The ruling comes after the FDA union brought a judicial review over the prime minister’s decision last year to overrule the findings of his then adviser on ministerial standards over the home secretary’s conduct.
An investigation by Sir Alex Allan, the independent adviser, found that “her approach on occasions has amounted to behaviour that can be described as bullying in terms of the impact felt by individuals”.
It concluded Ms Patel’s behaviour was in breach of the ministerial code “even if unintentionally”.
But in a move that resulted in Sir Alex’s resignation, Mr Johnson, the ultimate arbiter of the ministerial code, said the home secretary was “unaware” of the impact she had and he was “reassured” she was “sorry for inadvertently upsetting” individuals.
After “weighing up all the factors”, he concluded the code had not been breached.
In a hearing last month, lawyers for the FDA argued Mr Johnson “misinterpreted” the term “bullying” in the ministerial code when deciding if Ms Patel’s treatment of civil servants breached its standards. They alleged he made a “misdirection of law” in reaching his decision.
But delivering a ruling on Monday, Lord Justice Lewis concluded that the prime minister had not misdirected himself as to the provisions in the ministerial code when reaching his decision.
The judge, sitting with Ms Justice Steyn, said: “The question for this court is whether the prime minister proceeded on the basis that conduct would not fall within the description of bullying within paragraph 1.2 of the ministerial code if the person concerned was unaware of, or did not intend, the harm or offence caused.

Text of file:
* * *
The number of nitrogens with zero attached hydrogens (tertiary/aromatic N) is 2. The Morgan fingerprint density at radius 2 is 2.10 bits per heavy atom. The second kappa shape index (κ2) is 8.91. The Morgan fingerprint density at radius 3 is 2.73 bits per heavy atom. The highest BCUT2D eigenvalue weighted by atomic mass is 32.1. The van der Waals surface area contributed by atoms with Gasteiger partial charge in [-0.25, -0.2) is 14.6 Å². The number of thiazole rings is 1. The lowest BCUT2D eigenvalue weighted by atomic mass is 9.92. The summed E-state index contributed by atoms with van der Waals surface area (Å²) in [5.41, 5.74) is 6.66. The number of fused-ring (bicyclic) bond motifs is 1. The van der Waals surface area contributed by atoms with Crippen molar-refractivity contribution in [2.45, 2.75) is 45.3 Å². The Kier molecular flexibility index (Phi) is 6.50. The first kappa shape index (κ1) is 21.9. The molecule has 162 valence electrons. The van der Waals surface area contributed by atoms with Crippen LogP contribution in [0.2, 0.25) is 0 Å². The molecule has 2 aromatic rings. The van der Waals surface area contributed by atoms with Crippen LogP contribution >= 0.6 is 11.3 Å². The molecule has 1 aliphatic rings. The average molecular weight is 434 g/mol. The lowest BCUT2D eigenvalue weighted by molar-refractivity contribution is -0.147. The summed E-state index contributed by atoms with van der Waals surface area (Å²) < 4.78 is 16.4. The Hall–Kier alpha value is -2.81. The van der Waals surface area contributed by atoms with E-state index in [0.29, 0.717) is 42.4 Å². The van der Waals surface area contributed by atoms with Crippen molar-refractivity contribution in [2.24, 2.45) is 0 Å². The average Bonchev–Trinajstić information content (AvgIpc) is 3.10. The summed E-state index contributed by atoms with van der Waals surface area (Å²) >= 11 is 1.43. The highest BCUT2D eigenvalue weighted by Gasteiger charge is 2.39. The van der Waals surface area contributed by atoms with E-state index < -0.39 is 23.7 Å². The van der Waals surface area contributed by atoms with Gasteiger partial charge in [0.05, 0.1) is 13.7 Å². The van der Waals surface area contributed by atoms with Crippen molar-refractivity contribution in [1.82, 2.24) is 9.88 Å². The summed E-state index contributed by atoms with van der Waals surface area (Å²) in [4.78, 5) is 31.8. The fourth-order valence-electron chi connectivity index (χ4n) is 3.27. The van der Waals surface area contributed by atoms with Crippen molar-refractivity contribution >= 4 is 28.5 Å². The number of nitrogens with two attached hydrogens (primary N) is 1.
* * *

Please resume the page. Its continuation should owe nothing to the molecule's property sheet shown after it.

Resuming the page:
“Reading the statement [made by Mr Johnson] as a whole, and in context, we do not consider that the prime minister misdirected himself in that way.”
Despite the case being dismissed, the FDA general secretary Dave Penman said the judgement was an “important step forward in the battle to ensure that ministers are held to account for their behaviour in the workplace”.
He added: “The court has also determined that while the prime minister is the ultimate arbiter of the code, this does not mean that he can give any interpretation he chooses of the words in it.
“This is critical, as the government argued in court that the prime minister could decide what the words in the code meant, uninfluenced by external standards or definitions of bullying.
“The court rejected this argument, and aligned bullying in the code with how it is understood in workplaces across the UK. There cannot be one rule for ministers and one rule for the rest of us when it comes to bullying and harassment, and this judgment confirms that the prime minister cannot simply make up whatever definitions or standards he chooses.”
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